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Bug busting bacterium uses genetic keep fit strategy

3 March 2011

Scientists at the University of Nottingham have shown that the predatory bacterium Bdellovibrio safeguards its hunting ability by having three pairs of a gene that helps drive its flagellar motor. The finding is part of a BBSRC-funded functional genomics project to further our understanding of this 'living antibiotic'.

  Bdellovibrio attacking E.coli

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Video transcript - Video and audio help - Watch video on YouTube

We're all used to idea that bacteria can invade and infect our bodies. What is less well-known is that there are some bacteria which can invade and kill other bacteria, including pathogens that can cause food poisoning, wound infections and pneumonia.

Since their discovery in the 1960s (when scientists were looking to isolate bacteria-killing viruses - bacteriophages - in the search for alternatives to antibiotics), Bdellovibrio have been found in soil samples, rivers, oceans, sewage, the intestines and faeces of birds and mammals, and even in oyster shells and the gills of crabs. In fact, it is probably fair to say that Bdellovibrio are able to thrive in almost any habitat - as long as there are suitable prey.

Dinner for one?

These tiny, highly motile microbes invade and kill a wide range of pathogenic Gram-negative bacteria, including Salmonella, E. coli, Proteus, and Pseudomonas, and so there is a lot of interest in harnessing their powers as an alternative to antibiotics. Their strategy is to burrow into bacterial cells, closing up the hole behind them. Once inside, the Bdellovibrio bacterium and prey cell undergo a metamorphosis to form a bdelloplast. This allows Bdellovibrio to 'dine privately', digesting and consuming the contents of the prey cell without competition from other bacteria. When the nutrients have been exhausted, the Bdellovibrio cell divides into multiple progeny, which burst from the prey cell and swim away to continue the attack.

Professor Liz Sockett from the Institute of Genetics at the University of Nottingham has been studying the unique lifestyle of Bdellovibrio for 10 years. Her lab aims to understand all the many unusual strategies that Bdellovibrio uses to successfully invade and kill other bacteria - a rare practice amongst bacteria which mostly keep themselves to themselves. Their latest finding on the genetic control of flagellum-mediated motility in Bdellovibrio bacteriovorus appears in the February issue of the Journal of Bacteriology.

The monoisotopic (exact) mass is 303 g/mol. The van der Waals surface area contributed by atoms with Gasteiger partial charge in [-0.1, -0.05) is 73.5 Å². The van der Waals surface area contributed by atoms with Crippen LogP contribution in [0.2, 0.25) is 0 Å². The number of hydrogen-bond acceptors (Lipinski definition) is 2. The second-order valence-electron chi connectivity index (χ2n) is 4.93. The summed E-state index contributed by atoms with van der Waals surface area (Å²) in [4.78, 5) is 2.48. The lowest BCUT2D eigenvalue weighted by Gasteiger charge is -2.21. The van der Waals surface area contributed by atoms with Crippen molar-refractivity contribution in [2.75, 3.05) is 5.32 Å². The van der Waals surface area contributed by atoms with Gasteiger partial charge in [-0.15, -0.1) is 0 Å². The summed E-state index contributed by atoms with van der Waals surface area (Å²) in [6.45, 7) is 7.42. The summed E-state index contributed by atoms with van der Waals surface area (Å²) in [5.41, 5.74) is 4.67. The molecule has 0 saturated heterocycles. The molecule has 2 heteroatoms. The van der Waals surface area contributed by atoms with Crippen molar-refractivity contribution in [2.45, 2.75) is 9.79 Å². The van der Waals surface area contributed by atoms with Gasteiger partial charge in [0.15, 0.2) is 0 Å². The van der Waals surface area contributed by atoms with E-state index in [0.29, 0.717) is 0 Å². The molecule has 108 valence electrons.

"The flagellum acts like a propeller that enables Bdellovibrio to swim towards prey-rich regions," explains Sockett. "The propeller itself is driven by a membrane-localised motor that is composed of more than 20 different structural proteins, including multiple transmembrane MotAB protein complexes."

In the latest study, Sockett and her co-workers monitored gene transcription and constructed 'paired gene deletions' as a way to examine the roles of the different motAB gene products during both intracellular growth and the free-swimming attack phase. They found that while each protein contributed to flagellum-mediated motility, no single pair of proteins was essential. But the fact that they are all transcribed throughout the intracellular cycle and the free-swimming phase has led Sockett to believe that they are beneficial to fitness.

"We think that the three motAB gene pair copies are selected for because their products ensure that predatory and free-swimming growth modes are always possible, even if natural mutations were to damage one mot gene pair," says Sockett. "This allows the bacterium to retain growth mode flexibility under conditions of changing prey availability."

Hope for new anti-bacterial therapies

The recent rise in the number of infections caused by antibiotic-resistant Gram-negative bacteria has renewed interest in alternative antimicrobial therapies. Unlike some antibiotics and unlike bacteriophage therapy, Bdellovibrio have a wide 'dietary taste' in Gram negative bacteria and will kill many species. Because they themselves are 'friendly' bacteria - they die when there are no more prey bacteria to eat and cannot infect mammalian cells - they are promising as anti-pathogens.

As a 'living antibiotic' Bdellovibrio has an added advantage that, if pathogen tries to develop resistance by adapting its genome, Bdellovibrio counter attacks by adapting its own genome. "This chess game of natural evolution has gone on unnoticed in Bdellovibrio for millions of years," says Sockett. "Understanding how Bdellovibrio has evolved to maintain its advantage could provide an alternative to directed drug discovery strategies.

"Bdellovibrio have a complex set of genes that allow them to attack and kill other bacteria and, like for these motAB genes, we are finding other key predatory processes where two or more similar genes are expressed. Evolution has tooled them up well for anti-bacterial strategies, which we may be able to use for our own benefit, whether for animal, human or crop health.

"Bdellovibrio has evolved more strategies than humans currently know to combat Gram negative bacteria successfully and it's a great privilege to work out how they do it."

Further reading

Morehouse, K.A. et al. (2011) Three motAB stator gene products in Bdellovibrio bacteriovorus contribute to motility of a single flagellum during predatory and prey-independent growth. J. Bacteriol. doi:10.1128/JB.00941-10.

Sockett, R.E. An inside job: Bdellovibrio bacteriovorus. Microbiology Today, p184-187, November 2008.


Tracey Duncombe

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